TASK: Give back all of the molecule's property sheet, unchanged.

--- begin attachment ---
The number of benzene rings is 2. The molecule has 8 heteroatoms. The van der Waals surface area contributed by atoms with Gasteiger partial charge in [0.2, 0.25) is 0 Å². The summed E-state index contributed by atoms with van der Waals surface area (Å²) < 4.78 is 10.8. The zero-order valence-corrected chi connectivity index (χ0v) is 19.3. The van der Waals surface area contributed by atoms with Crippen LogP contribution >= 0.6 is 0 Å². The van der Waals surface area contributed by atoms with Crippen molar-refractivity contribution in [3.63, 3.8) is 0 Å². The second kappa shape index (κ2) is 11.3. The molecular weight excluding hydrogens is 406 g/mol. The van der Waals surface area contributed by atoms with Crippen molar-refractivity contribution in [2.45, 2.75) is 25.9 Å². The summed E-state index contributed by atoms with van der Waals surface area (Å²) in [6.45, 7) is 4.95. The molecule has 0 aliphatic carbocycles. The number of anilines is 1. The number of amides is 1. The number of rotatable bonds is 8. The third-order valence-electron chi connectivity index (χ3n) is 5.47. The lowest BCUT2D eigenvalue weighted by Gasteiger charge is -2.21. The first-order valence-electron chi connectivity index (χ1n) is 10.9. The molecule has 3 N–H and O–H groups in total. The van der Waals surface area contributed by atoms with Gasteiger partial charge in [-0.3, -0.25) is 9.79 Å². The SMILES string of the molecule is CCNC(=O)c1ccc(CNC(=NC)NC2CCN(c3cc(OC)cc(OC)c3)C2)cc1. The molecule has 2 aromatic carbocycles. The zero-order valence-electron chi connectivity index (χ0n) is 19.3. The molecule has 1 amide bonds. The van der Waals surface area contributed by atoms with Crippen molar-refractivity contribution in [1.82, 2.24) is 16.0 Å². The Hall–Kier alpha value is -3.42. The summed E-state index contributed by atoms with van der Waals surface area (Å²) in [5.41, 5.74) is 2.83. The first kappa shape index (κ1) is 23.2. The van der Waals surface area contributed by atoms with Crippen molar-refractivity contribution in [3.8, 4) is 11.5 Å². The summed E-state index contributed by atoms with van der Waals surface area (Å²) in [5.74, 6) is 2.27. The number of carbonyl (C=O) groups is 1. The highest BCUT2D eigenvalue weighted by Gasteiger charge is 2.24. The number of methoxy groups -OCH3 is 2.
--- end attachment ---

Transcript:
The number of benzene rings is 2. The molecule has 8 heteroatoms. The van der Waals surface area contributed by atoms with Gasteiger partial charge in [0.2, 0.25) is 0 Å². The summed E-state index contributed by atoms with van der Waals surface area (Å²) < 4.78 is 10.8. The zero-order valence-corrected chi connectivity index (χ0v) is 19.3. The van der Waals surface area contributed by atoms with Crippen LogP contribution >= 0.6 is 0 Å². The van der Waals surface area contributed by atoms with Crippen molar-refractivity contribution in [3.63, 3.8) is 0 Å². The second kappa shape index (κ2) is 11.3. The molecular weight excluding hydrogens is 406 g/mol. The van der Waals surface area contributed by atoms with Crippen molar-refractivity contribution in [2.45, 2.75) is 25.9 Å². The summed E-state index contributed by atoms with van der Waals surface area (Å²) in [6.45, 7) is 4.95. The molecule has 0 aliphatic carbocycles. The number of anilines is 1. The number of amides is 1. The number of rotatable bonds is 8. The third-order valence-electron chi connectivity index (χ3n) is 5.47. The lowest BCUT2D eigenvalue weighted by Gasteiger charge is -2.21. The first-order valence-electron chi connectivity index (χ1n) is 10.9. The molecule has 3 N–H and O–H groups in total. The van der Waals surface area contributed by atoms with Gasteiger partial charge in [-0.3, -0.25) is 9.79 Å². The SMILES string of the molecule is CCNC(=O)c1ccc(CNC(=NC)NC2CCN(c3cc(OC)cc(OC)c3)C2)cc1. The molecule has 2 aromatic carbocycles. The zero-order valence-electron chi connectivity index (χ0n) is 19.3. The molecule has 1 amide bonds. The van der Waals surface area contributed by atoms with Crippen molar-refractivity contribution in [1.82, 2.24) is 16.0 Å². The Hall–Kier alpha value is -3.42. The summed E-state index contributed by atoms with van der Waals surface area (Å²) in [5.41, 5.74) is 2.83. The first kappa shape index (κ1) is 23.2. The van der Waals surface area contributed by atoms with Crippen molar-refractivity contribution in [3.8, 4) is 11.5 Å². The summed E-state index contributed by atoms with van der Waals surface area (Å²) in [5.74, 6) is 2.27. The number of carbonyl (C=O) groups is 1. The highest BCUT2D eigenvalue weighted by Gasteiger charge is 2.24. The number of methoxy groups -OCH3 is 2.